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    • Join Date: Sep 2008
    • Posts: 11
    #1

    Are those phrases correct?

    Hello to everyone! I need some help..
    Are those phrases correct?Thanks for your help and time!!

    "I can't find a solution for this problem"

    "I practise the piano everyday"

    "Please don't scream I want to read a book"

    "I never swear"

    "I keep away from this house"


    • Join Date: Nov 2007
    • Posts: 5,409
    #2

    Re: Are those phrases correct?

    "I can't find a solution for this problem"
    This is correct, if you are researching books or journals in search of the answer that someone else came up with (e.g. some major structural engineering problem that had to be tackled and solved when building a bridge or other structure) and finding out how they solved the problem would assist you ; or the 'answer page' at the back of a book (for problems or exercises presented for solution in the text) is missing.

    If you yourself are trying to work out a solution to a problem and can't do it, then you would say:

    "I can't find a solution to this problem"

    • Member Info
      • Native Language:
      • English
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      • United States
      • Current Location:
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    • Join Date: Oct 2008
    • Posts: 1,211
    #3

    Re: Are those phrases correct?

    "I practise the piano everyday"
    Some would say practise is misspelled. Especially the British among us. However, the American and generally Canadian audience would agree with you. An easy mnemonic (mental trick) is "Ice is a noun and uses a C; Is is a verb and uses an S."

    Otherwise, the problem is in "everyday." That's an adjective ("It's an everyday occurrence"); you want to say, "every day." When in doubt, try substituting the name of a day. "practise everyTuesday" just doesn't cut it!

    "Please don't scream I want to read a book"
    This needs some separating punctuation, depending on what you want to say or emphasize. "Please don't scream! I want to read a book" is probably best. Or a period instead of an exclamation mark. Or, you could use a colon if the second part is a reason or example (not likely) or a semicolon if you wanted to tie them together very closely (not likely either, in this case). But you do need something!

    "I never swear"
    Good!

    "I keep away from this house"
    This is hard to imagine. If you keep away, then it's not "this" but rather "that" house. You aren't close enough to refer to it as "this." You might say, "I would keep away from this house" if you were in or near the house at the time. But if you are telling us your practice, you are probably pointing to it from a mountain far away.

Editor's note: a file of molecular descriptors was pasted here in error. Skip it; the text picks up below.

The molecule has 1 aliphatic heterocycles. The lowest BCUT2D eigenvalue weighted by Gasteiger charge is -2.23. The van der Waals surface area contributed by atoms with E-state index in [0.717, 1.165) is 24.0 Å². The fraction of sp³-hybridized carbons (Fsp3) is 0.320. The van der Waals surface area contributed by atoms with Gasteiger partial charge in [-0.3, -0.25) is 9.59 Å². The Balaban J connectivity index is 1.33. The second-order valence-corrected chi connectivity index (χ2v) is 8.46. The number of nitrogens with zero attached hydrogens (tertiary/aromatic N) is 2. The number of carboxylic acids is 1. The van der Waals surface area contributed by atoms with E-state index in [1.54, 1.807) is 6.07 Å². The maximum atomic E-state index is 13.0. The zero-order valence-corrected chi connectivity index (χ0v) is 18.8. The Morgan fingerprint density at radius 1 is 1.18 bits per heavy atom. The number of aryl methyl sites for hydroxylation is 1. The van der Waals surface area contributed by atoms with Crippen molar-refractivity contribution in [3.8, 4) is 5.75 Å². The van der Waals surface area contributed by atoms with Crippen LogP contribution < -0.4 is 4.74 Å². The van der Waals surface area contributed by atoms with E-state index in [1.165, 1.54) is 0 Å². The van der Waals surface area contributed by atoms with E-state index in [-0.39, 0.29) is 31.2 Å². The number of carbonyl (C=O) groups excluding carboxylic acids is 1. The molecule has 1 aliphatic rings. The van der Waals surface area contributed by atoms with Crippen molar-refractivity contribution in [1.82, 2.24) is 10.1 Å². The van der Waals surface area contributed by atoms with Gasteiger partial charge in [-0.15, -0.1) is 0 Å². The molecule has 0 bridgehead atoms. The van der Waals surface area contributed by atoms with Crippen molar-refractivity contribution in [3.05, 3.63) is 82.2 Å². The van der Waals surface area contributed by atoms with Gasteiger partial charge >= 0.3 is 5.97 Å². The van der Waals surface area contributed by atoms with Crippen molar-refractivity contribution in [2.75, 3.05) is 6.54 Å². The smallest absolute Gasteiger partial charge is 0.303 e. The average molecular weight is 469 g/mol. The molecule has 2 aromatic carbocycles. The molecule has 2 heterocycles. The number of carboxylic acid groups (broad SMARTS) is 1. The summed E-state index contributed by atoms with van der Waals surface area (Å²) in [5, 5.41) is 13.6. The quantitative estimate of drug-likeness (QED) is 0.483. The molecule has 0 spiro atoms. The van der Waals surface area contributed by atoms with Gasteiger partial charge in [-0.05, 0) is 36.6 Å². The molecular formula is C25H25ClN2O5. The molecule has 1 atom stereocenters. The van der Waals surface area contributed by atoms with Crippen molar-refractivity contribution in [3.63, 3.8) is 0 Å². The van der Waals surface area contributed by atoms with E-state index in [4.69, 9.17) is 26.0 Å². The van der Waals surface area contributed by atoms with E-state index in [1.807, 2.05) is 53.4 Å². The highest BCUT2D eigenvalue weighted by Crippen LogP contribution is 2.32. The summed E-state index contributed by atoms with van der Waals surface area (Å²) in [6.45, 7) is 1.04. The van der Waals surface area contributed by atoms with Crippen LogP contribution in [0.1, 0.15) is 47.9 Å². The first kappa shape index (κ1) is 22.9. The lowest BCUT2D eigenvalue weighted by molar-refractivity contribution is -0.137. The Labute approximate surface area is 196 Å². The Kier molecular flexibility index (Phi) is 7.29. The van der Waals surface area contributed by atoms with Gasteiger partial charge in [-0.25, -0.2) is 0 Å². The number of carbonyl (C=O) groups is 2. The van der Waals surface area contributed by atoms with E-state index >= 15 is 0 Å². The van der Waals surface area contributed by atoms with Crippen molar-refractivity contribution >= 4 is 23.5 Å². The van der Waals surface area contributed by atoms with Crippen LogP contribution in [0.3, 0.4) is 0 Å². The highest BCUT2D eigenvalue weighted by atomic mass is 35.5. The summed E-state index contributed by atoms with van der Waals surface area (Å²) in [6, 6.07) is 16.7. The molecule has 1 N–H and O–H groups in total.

If it's on a picture board in front of you, and there are three houses in the photo, you can point to the offending house and in that case your sentence would be correct.



    • Join Date: Sep 2008
    • Posts: 11
    #4

    Re: Are those phrases correct?

    Quote Originally Posted by jlinger View Post
    "I practise the piano everyday"
    Some would say practise is misspelled. Especially the British among us. However, the American and generally Canadian audience would agree with you. An easy mnemonic (mental trick) is "Ice is a noun and uses a C; Is is a verb and uses an S."

    Otherwise, the problem is in "everyday." That's an adjective ("It's an everyday occurrence"); you want to say, "every day." When in doubt, try substituting the name of a day. "practise everyTuesday" just doesn't cut it!

    "Please don't scream I want to read a book"
    This needs some separating punctuation, depending on what you want to say or emphasize. "Please don't scream! I want to read a book" is probably best. Or a period instead of an exclamation mark. Or, you could use a colon if the second part is a reason or example (not likely) or a semicolon if you wanted to tie them together very closely (not likely either, in this case). But you do need something!

    "I never swear"
    Good!

    "I keep away from this house"
    This is hard to imagine. If you keep away, then it's not "this" but rather "that" house. You aren't close enough to refer to it as "this." You might say, "I would keep away from this house" if you were in or near the house at the time. But if you are telling us your practice, you are probably pointing to it from a mountain far away.

    If it's on a picture board in front of you, and there are three houses in the photo, you can point to the offending house and in that case your sentence would be correct.

    Thank you so much!!! You really helped me!! A million thanks!

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